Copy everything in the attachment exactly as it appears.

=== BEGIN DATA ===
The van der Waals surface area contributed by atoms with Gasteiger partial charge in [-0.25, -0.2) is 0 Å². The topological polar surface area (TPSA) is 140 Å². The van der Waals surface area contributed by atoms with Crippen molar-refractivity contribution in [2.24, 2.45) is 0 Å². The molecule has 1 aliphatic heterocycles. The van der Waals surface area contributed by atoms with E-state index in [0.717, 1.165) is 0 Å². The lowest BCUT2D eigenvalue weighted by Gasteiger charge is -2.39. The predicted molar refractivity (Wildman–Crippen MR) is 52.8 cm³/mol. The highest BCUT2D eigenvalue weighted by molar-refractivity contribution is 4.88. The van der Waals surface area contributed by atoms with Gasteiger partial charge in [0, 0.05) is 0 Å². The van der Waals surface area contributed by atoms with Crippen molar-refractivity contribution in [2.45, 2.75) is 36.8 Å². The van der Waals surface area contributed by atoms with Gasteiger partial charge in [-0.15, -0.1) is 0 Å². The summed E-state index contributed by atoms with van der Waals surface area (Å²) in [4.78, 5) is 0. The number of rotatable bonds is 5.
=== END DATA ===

The van der Waals surface area contributed by atoms with Gasteiger partial charge in [-0.25, -0.2) is 0 Å². The topological polar surface area (TPSA) is 140 Å². The van der Waals surface area contributed by atoms with Crippen molar-refractivity contribution in [2.24, 2.45) is 0 Å². The molecule has 1 aliphatic heterocycles. The van der Waals surface area contributed by atoms with E-state index in [0.717, 1.165) is 0 Å². The lowest BCUT2D eigenvalue weighted by Gasteiger charge is -2.39. The predicted molar refractivity (Wildman–Crippen MR) is 52.8 cm³/mol. The highest BCUT2D eigenvalue weighted by molar-refractivity contribution is 4.88. The van der Waals surface area contributed by atoms with Gasteiger partial charge in [0, 0.05) is 0 Å². The van der Waals surface area contributed by atoms with Crippen molar-refractivity contribution in [2.45, 2.75) is 36.8 Å². The van der Waals surface area contributed by atoms with Gasteiger partial charge in [-0.15, -0.1) is 0 Å². The summed E-state index contributed by atoms with van der Waals surface area (Å²) in [4.78, 5) is 0. The number of rotatable bonds is 5.